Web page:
St. Joan of Arc

St. Joan of Arc is one of the most well-known martyrs in the Catholic faith, and is an image of bravery and confidence.

Historians, military buffs, and Francophiles are as fascinated by her as hagiographers and those who seek to follow her example as a woman of faith, against enemy combatants as much as the political trial held against her. 

Lifetime: 1412-1431
Region: Normandy, France
Patronages: France; Martyr; Soldiers
Iconograpy: Armor; Sword; Flag
Feast Day: May 30

Young Joan was famously pious even as a child, but it was when she was thirteen that her faith reached a new level. At that age, she began to receive visions from St. Michael, St. Catherine, St. Margaret, and others. Joan didn't tell many about these visions, but it slowly became clear to her that through them God was calling her to defend her country. She took a vow dedicating her whole life to God, and at 17 managed to convince her prince to grant her an army and send her to battle.

While leading the troops in war against the English, Joan wore men's clothing to protect her modesty. At that time, women wore only dresses, and only men could wear pants, but dresses were poorly suited to the conditions of battle camps, horse riding, and wearing armor. She also used men's clothing to disguise herself while moving in enemy territory.

In her military career, Joan proved to be a stunning tactician, and it was easy for many of her followers to believe that her quest truly was ordained by God, especially after her victory at the siege of Orleans, which many described as "miraculous".

In one battle, Joan continued to lead in battle even after being shot in the leg by a crossbow bolt. But her efforts were not for naught -- her prince was crowned King of France due in part to Joan's tactics, advice, and skill.

However, her enemies viewed her successes differently. The English who opposed her began to accuse Joan of being a witch, drawing her prowess not from God but from evil forces.

Soon after the coronation, Joan was captured in an ambush by allies of her English enemies. She was accused of witchcraft and cross-dressing and tried in a court rigged with her political enemies. Even still, they could not successfully stick the charges of witchcraft, as in her humility and honesty, the claims were suspect. Joan also impressed many witnessness by avoiding legal traps in the hearings, despite being unable to read and inexperienced in courts.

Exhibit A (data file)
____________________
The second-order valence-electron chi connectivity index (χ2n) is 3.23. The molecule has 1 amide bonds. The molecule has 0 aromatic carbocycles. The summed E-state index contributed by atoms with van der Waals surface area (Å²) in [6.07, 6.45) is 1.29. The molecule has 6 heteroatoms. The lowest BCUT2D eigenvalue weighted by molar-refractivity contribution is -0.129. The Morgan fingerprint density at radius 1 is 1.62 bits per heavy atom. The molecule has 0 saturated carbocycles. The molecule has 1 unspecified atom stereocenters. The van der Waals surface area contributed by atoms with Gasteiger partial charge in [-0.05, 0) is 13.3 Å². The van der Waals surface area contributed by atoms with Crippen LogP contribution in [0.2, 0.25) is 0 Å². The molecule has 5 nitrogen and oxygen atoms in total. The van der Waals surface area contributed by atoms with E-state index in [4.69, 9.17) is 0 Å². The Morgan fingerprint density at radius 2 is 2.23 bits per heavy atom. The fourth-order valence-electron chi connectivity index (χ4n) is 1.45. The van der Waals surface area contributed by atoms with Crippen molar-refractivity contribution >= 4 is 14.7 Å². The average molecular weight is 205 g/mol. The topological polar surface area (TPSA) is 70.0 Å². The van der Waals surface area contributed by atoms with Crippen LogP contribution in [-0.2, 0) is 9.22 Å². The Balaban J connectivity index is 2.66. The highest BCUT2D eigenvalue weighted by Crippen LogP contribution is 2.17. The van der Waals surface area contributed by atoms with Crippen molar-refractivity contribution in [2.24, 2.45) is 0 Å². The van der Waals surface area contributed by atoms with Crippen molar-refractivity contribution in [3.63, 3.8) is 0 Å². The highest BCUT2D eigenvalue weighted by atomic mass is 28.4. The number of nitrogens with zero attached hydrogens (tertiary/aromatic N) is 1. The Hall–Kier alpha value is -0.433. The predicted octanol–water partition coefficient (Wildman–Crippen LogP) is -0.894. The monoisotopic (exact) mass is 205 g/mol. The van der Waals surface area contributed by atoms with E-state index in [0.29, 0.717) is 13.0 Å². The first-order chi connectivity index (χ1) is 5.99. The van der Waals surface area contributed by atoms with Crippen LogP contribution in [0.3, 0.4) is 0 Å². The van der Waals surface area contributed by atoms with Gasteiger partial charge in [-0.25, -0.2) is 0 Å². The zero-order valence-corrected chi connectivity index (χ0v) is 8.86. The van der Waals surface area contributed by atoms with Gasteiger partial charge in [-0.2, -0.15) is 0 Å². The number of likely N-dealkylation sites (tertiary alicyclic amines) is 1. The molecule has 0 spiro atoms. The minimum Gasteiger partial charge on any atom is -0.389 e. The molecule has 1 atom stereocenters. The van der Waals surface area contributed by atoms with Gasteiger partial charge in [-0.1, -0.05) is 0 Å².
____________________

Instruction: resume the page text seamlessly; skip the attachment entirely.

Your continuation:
However, because Joan had been witnessed wearing men's clothing several times, she was ultimately found guilty of the cross-dressing charge and condemned to execution, though even here transcripts were modified to ensure the verdict the court wanted.

Joan's execution showed further the length to which her enemies would go to mar her name. She was burned at the stake, and after her death, her executioners burned her body an additional two times, then scattered the ashes into the nearby river to ensure that nobody could take any relics from her body.

One of her executioners was so moved by her courage and faith while she was being burned, that he later told others he was afraid he would be damned for his part in killing a holy woman.


O Saint Joan of Arc, courageous woman soldier, called by God to fight and save your country from the enemy; grant that I, like you, may hear God’s call in my life and have the courage to follow it faithfully, as priest, religious, married or single.

May your motto: ‘My God must be first served,’ be mine also; so that through me, He may build His kingdom here on earth.

Intercede to the Master of the harvest, that He may send laborers into His harvest.

Saint Joan of Arc, pray for us. Amen 

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